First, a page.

Modifications to the
It is worthwhile making this first check before setting up the
yacht to see if there is an issue with the luff on both the main
and jib. Stretch each sail out on a flat table and tape
each corner out with just a slight tension on each. Lay a
straight edge along the luff of each sail. There should be
a regular convex curve of about 4mm - 6mm for the sail to set
properly. If there is a concave curve or a variable one
then the sail will not set effectively and should be modified to
produce that curve.
Modifying Mainsail Luff
Modifying Jib Luff
Improving the sail shape
¦¦ RC Yacht Supplies
Modifying the mainsail
My mainsail was a typical example with a concave curve of about
4mm. Needless to say when I had tried to set it on the
mast, it had little shape, the leech would fall off, creases
would appear across the sail and it sailed abominably
To deal with this I decided to replace the folded and sewn
section with hanks as in full sized yachts that travel in the
luff groove with the sail completely outside of the groove.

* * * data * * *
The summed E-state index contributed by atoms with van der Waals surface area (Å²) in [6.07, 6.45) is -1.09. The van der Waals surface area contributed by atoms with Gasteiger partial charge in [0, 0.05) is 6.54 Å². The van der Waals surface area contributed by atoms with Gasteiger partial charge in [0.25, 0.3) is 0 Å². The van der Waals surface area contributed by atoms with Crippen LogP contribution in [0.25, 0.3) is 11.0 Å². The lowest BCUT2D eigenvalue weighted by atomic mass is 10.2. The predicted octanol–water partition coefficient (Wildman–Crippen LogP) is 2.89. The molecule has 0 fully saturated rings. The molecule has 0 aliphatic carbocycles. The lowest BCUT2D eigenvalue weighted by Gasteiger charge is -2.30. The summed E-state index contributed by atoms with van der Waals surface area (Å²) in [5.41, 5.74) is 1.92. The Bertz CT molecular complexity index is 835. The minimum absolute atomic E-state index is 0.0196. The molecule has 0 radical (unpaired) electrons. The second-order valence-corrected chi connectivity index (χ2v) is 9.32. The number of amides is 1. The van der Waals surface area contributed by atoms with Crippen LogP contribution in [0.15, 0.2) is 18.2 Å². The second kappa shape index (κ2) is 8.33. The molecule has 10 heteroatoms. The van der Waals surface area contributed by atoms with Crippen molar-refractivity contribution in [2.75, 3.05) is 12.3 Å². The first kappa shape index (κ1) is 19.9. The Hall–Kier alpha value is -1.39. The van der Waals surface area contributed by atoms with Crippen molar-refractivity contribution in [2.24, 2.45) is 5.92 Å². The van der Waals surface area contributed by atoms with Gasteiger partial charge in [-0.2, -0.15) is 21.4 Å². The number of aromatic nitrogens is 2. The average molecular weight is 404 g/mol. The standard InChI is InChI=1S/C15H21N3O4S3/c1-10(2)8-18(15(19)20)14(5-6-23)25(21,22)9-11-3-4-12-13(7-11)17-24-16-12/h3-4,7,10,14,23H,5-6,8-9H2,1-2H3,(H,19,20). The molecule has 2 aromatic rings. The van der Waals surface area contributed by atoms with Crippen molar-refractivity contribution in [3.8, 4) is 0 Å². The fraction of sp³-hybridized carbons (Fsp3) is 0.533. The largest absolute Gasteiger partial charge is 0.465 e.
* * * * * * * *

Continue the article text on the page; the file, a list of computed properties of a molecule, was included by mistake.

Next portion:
This would make fitting the sail easier as I found feeding it
down the mast groove a little difficult.
The first step is to undo the stitching ('quickunpick' from my
partners workshop). Then the sail material is laid flat
and carefully stuck down with masking tape so as not to move the
rest of the sail material. A light wooden batten is laid
along the luff and using weights and clamps forced into regular
convex curve. Use a straight edge to check the amount of
curve - about 4mm - 6mm seems about right. It is probably
better to have the maximum part of the curve higher up the sail
say at about 60% of luff height. To ensure the sail area
is not affected the maximum part of the curve was made to touch
the line of stitching. This meant that the curve runs over
the two reinforcing stuck on plastic patches. These need
to be carefully removed along with the eyelets set in them.
The curve is transferred to the cloth using a fine point
permanent marker. The cloth may then be folded along the